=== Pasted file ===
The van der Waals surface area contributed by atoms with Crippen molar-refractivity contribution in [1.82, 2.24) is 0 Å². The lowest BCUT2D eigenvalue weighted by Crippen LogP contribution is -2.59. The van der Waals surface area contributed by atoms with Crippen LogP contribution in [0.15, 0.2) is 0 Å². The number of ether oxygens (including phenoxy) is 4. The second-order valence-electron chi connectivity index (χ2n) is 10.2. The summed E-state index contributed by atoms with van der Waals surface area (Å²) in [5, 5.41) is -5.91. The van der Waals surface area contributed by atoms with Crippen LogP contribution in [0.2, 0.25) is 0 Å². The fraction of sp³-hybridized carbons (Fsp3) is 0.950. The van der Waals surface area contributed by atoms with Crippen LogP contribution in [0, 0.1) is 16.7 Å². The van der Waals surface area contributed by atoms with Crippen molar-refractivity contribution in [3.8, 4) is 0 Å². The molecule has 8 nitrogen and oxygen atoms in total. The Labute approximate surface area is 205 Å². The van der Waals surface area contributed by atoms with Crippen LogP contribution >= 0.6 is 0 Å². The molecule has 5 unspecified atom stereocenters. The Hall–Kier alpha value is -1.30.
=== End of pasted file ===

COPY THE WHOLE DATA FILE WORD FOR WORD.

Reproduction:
The van der Waals surface area contributed by atoms with Crippen molar-refractivity contribution in [1.82, 2.24) is 0 Å². The lowest BCUT2D eigenvalue weighted by Crippen LogP contribution is -2.59. The van der Waals surface area contributed by atoms with Crippen LogP contribution in [0.15, 0.2) is 0 Å². The number of ether oxygens (including phenoxy) is 4. The second-order valence-electron chi connectivity index (χ2n) is 10.2. The summed E-state index contributed by atoms with van der Waals surface area (Å²) in [5, 5.41) is -5.91. The van der Waals surface area contributed by atoms with Crippen LogP contribution in [0.2, 0.25) is 0 Å². The fraction of sp³-hybridized carbons (Fsp3) is 0.950. The van der Waals surface area contributed by atoms with Crippen LogP contribution in [0, 0.1) is 16.7 Å². The van der Waals surface area contributed by atoms with Crippen molar-refractivity contribution in [3.8, 4) is 0 Å². The molecule has 8 nitrogen and oxygen atoms in total. The Labute approximate surface area is 205 Å². The van der Waals surface area contributed by atoms with Crippen LogP contribution >= 0.6 is 0 Å². The molecule has 5 unspecified atom stereocenters. The Hall–Kier alpha value is -1.30.